But, for the second point, I think this HHS mandate issue is also indicative of another trait of the modern West. This issue is not, on the most fundamental level, an issue of religious liberty. Rather, it is a difference in our perception of justice. The modern West does not have the same idea of justice as the Catholic Church. Their idea of justice derives from the fundamental atheism and pragmatism of the secular worldview that is the standard of governments and even cultures today, at least in how they deal with national issues. For them, justice lies in the protection of people's health and freedom. If these two are protected, they believe, people will be happy and justice will be fully served.

Their idea of health is affected by their extreme view of freedom, and vice versa. Health is seen as power over the body, both to defeat attacks and to make it operate as we wish. This naturally leads into the idea of "reproductive rights", where women are "empowered" to rule their bodies and command them however they wish. To the government, this power is apart of a full and complete health bill, and so abortion and contraception are necessary.  This applies both to men and women, but especially to the latter, as most people today see men as already empowered since we are not "burdened" by pregnancy and motherhood which so severely affects women's pursuit of their careers, reputations and love lives.

Responsibility has become a vice, something that restricts freedom. To Catholics, it is the exact opposite. Responsibilities are opportunities to give of ourselves, to love, and thus to grow spiritually in likeness to God and in fellowship with humanity. But we are willing to endure some pain and inconvenience for the sake of love and virtue. To modern people, any pain and/or inconvenience incurs on their freedom (aka power) and happiness (aka contentment/pleasure) and so becomes an injustice. Abortion and contraception are seen as weapons in the fight against injustice.

For Catholics, this logic seems incredibly senseless and immoral, which it is, but we must understand that they lack the Faith that enlightens our understanding of truth. Without it, we would be as erroneous as they are. We merely have to examine the moral state of Europe before the spread of Catholicism to see this.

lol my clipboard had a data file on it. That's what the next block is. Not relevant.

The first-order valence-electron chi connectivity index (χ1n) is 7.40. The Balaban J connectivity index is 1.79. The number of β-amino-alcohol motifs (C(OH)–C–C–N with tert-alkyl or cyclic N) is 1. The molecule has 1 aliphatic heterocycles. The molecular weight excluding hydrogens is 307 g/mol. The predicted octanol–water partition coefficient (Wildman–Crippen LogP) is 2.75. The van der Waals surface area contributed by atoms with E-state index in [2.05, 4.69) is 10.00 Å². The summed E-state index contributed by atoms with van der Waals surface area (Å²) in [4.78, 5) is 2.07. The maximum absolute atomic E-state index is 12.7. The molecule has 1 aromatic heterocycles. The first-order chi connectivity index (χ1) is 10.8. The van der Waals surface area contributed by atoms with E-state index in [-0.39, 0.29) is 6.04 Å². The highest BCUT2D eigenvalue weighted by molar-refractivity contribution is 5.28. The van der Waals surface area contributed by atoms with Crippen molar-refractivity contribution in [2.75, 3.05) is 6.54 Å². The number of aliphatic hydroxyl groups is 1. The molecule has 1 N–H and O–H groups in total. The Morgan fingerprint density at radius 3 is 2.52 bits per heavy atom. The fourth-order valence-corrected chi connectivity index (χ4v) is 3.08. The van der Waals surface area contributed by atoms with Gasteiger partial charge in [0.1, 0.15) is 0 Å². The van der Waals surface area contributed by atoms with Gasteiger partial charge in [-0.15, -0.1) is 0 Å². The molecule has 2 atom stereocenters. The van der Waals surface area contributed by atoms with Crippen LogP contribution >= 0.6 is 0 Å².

We can no longer just expect Western nations to cater to Christians and our Faith-based lifestyles. For so many centuries, it has been a given that every Western country would accomodate us, at least respecting our beliefs. But in this secular age, the direct product of the extreme atheism of the 20th century, we must shed our comfortable presumptions and remember the fact that as Christians, especially as Catholics, we are foreigners in a strange land, living as exiles, trying to merely live a quiet and peaceful life practicing our Faith and working for the common good and evangelization of all. When (not if) we are persecuted, we must rejoice as Christ taught. He was persecuted first, even unto death, and when we are persecuted for His sake, we illuminate His love and His truth and show the real glory of God. We must unite our sufferings to His and life lives of exemplary virtue, religiosity and prayer.

Furthermore, the Church must start focusing more on purifying the Church itself, internally, rather than judging nonbelievers be a standard they do not recognize. We cannot tolerate such heresies as are prevalent today. We must immediately and blatantly reject all heresy and all sin by Catholics, whether perpetrated by political leaders (Pelosi and Biden, for example), priests (such as those involved in the sex abuse), or a member of your own family, and we must work ever harder towards full Christian unity within the one, holy and apostolic Catholic Church of Rome. God bless and amen.